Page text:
As a hoof trimmer, I often get the question about how to treat Strawberry Foot in cattle, and I’ve decided to write a post with some successful tips.
Treatments for the severe cases of Strawberry Foot, we’ve tackled with a wrap or bandage on the hoof to ensure a longer contact time. At the same time, we will use hoof-spraying methods or foot baths to take care of the entire pen or herd.
Strawberry Foot is a severe problem, and many options are being suggested for treatments. I have put helpful facts below to give clarity on the best approach for your herd.
Wrapping the hoof for fastest and proven results
Although the wrapping of a foot is perceived as a ‘lot of work’, as a hoof trimmer, I have not come across any other successful way to treat a Strawberry foot (same as Digital Dermatitis or hairy wart). The Intra Hoof-fit Gel is currently the only antibiotic-free medicine available in Canada being backed by scientific research. Health Canada has approved this OTC (over-the counter) drug with a DIN and there are no withdrawals for meat and milk applicable. I would like to share some results of the various research that proves that wrapping with the Intre Hoof-fit Gel is your best alternative.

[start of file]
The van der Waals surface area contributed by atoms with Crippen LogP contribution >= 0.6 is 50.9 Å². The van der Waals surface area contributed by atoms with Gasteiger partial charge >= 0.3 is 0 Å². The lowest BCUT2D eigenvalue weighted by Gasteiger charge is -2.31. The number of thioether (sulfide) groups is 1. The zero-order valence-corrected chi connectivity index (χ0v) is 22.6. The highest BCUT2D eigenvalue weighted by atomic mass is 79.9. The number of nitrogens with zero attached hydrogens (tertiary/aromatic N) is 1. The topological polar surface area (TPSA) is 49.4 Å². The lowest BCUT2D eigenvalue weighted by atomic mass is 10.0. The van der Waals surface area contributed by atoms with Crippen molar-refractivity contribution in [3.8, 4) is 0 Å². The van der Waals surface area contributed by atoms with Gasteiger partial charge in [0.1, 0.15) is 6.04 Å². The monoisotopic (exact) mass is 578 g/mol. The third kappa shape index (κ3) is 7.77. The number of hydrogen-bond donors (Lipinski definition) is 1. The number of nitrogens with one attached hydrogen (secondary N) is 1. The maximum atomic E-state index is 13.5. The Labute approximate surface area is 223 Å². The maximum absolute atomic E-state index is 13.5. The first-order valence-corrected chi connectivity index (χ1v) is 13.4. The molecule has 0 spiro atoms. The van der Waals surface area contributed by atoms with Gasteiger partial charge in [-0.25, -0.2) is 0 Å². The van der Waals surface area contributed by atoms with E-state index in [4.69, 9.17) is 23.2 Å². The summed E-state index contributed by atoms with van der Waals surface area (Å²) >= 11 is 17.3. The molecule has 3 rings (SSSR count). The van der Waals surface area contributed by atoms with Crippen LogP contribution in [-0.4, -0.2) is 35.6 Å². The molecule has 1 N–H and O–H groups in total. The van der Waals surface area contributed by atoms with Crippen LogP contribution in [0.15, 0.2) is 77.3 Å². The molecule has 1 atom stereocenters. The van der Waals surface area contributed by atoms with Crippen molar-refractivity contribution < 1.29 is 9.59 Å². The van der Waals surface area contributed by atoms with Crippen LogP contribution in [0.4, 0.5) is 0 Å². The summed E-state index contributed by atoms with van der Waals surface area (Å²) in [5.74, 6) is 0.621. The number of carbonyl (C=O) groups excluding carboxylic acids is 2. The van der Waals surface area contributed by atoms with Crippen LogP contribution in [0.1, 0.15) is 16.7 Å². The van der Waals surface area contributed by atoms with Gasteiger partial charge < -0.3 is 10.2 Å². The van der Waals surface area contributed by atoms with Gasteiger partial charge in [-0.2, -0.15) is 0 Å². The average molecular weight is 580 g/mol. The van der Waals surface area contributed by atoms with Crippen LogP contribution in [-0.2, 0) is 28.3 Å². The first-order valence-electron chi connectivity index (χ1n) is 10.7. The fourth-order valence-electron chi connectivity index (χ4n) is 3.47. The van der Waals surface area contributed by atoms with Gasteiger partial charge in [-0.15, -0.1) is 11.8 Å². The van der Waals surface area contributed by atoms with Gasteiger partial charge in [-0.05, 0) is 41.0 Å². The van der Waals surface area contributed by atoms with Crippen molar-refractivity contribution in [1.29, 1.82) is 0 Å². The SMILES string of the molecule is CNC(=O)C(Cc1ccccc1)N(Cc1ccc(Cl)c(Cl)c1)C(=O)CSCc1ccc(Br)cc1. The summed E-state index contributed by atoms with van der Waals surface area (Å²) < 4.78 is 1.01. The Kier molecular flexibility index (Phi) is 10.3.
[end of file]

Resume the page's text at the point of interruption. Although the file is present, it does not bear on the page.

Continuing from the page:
Overall cure at D28 of M2 BDD lesions treated for the overall herds. Curative effect of topical treatment of digital dermatitis with a gel containing activated copper and zinc chelate (M. Holzhauer, C. J. Bartels, M. van Barneveld, C. Vulders, T. Lam) – 2011. In this study, “cure” was defined as the transition of an M2 type lesion to an M0, M1, M3 or M4 type lesion.
Intra Hoof-Fit Gel DIN 02441284
Number of Cows
Number of cows
cured on D7
Number of cows
cured on D10
25 lesions were treated with Intra Hoof-fit Gel
25 lesions were used as untreated controls
A randomized controlled trial of 50 M2 Digital Dermatitis lesions with a non-antibiotic Gel containing chelated Copper and Zinc (Dr. Gerwen Lammers, Dr. Emil Sabau, Robbert van Berkel, Koos Vis, Henk van der Vegt, Carly Vulders) – 2015. In this study, “cure” was defined as the transition of an M2 type lesion to an M0, M1, M3 or M4 type lesion. All scoring and treatment of Digital Dermatitis were performed by the independent investigator (Emil Sabau DVM).